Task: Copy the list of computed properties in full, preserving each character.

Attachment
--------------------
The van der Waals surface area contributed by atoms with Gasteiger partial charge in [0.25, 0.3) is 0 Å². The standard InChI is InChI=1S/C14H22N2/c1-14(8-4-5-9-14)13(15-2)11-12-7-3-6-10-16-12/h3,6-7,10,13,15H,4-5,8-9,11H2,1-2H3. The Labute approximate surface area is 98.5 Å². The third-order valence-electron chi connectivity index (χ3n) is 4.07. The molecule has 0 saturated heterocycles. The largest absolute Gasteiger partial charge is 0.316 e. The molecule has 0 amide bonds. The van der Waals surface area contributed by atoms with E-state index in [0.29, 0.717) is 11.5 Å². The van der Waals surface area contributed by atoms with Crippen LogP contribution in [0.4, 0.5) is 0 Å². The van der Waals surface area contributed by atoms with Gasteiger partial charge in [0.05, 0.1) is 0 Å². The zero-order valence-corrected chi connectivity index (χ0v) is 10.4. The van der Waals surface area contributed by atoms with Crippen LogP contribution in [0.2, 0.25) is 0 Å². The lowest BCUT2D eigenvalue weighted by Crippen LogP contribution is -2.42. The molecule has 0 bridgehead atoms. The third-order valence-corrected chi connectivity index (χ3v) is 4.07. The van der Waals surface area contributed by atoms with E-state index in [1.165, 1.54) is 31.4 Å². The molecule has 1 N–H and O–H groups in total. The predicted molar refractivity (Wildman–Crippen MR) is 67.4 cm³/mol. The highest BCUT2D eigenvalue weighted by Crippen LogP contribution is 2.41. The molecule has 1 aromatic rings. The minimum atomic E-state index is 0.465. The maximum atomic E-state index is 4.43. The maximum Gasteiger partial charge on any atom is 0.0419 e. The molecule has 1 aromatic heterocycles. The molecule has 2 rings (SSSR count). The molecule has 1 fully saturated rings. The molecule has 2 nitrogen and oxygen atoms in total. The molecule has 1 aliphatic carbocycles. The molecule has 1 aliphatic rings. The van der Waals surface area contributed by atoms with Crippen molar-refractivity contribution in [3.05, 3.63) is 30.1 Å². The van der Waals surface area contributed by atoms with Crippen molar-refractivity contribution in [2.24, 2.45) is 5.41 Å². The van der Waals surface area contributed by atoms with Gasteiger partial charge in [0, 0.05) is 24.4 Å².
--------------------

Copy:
The van der Waals surface area contributed by atoms with Gasteiger partial charge in [0.25, 0.3) is 0 Å². The standard InChI is InChI=1S/C14H22N2/c1-14(8-4-5-9-14)13(15-2)11-12-7-3-6-10-16-12/h3,6-7,10,13,15H,4-5,8-9,11H2,1-2H3. The Labute approximate surface area is 98.5 Å². The third-order valence-electron chi connectivity index (χ3n) is 4.07. The molecule has 0 saturated heterocycles. The largest absolute Gasteiger partial charge is 0.316 e. The molecule has 0 amide bonds. The van der Waals surface area contributed by atoms with E-state index in [0.29, 0.717) is 11.5 Å². The van der Waals surface area contributed by atoms with Crippen LogP contribution in [0.4, 0.5) is 0 Å². The van der Waals surface area contributed by atoms with Gasteiger partial charge in [0.05, 0.1) is 0 Å². The zero-order valence-corrected chi connectivity index (χ0v) is 10.4. The van der Waals surface area contributed by atoms with Crippen LogP contribution in [0.2, 0.25) is 0 Å². The lowest BCUT2D eigenvalue weighted by Crippen LogP contribution is -2.42. The molecule has 0 bridgehead atoms. The third-order valence-corrected chi connectivity index (χ3v) is 4.07. The van der Waals surface area contributed by atoms with E-state index in [1.165, 1.54) is 31.4 Å². The molecule has 1 N–H and O–H groups in total. The predicted molar refractivity (Wildman–Crippen MR) is 67.4 cm³/mol. The highest BCUT2D eigenvalue weighted by Crippen LogP contribution is 2.41. The molecule has 1 aromatic rings. The minimum atomic E-state index is 0.465. The maximum atomic E-state index is 4.43. The maximum Gasteiger partial charge on any atom is 0.0419 e. The molecule has 1 aromatic heterocycles. The molecule has 2 rings (SSSR count). The molecule has 1 fully saturated rings. The molecule has 2 nitrogen and oxygen atoms in total. The molecule has 1 aliphatic carbocycles. The molecule has 1 aliphatic rings. The van der Waals surface area contributed by atoms with Crippen molar-refractivity contribution in [3.05, 3.63) is 30.1 Å². The van der Waals surface area contributed by atoms with Crippen molar-refractivity contribution in [2.24, 2.45) is 5.41 Å². The van der Waals surface area contributed by atoms with Gasteiger partial charge in [0, 0.05) is 24.4 Å².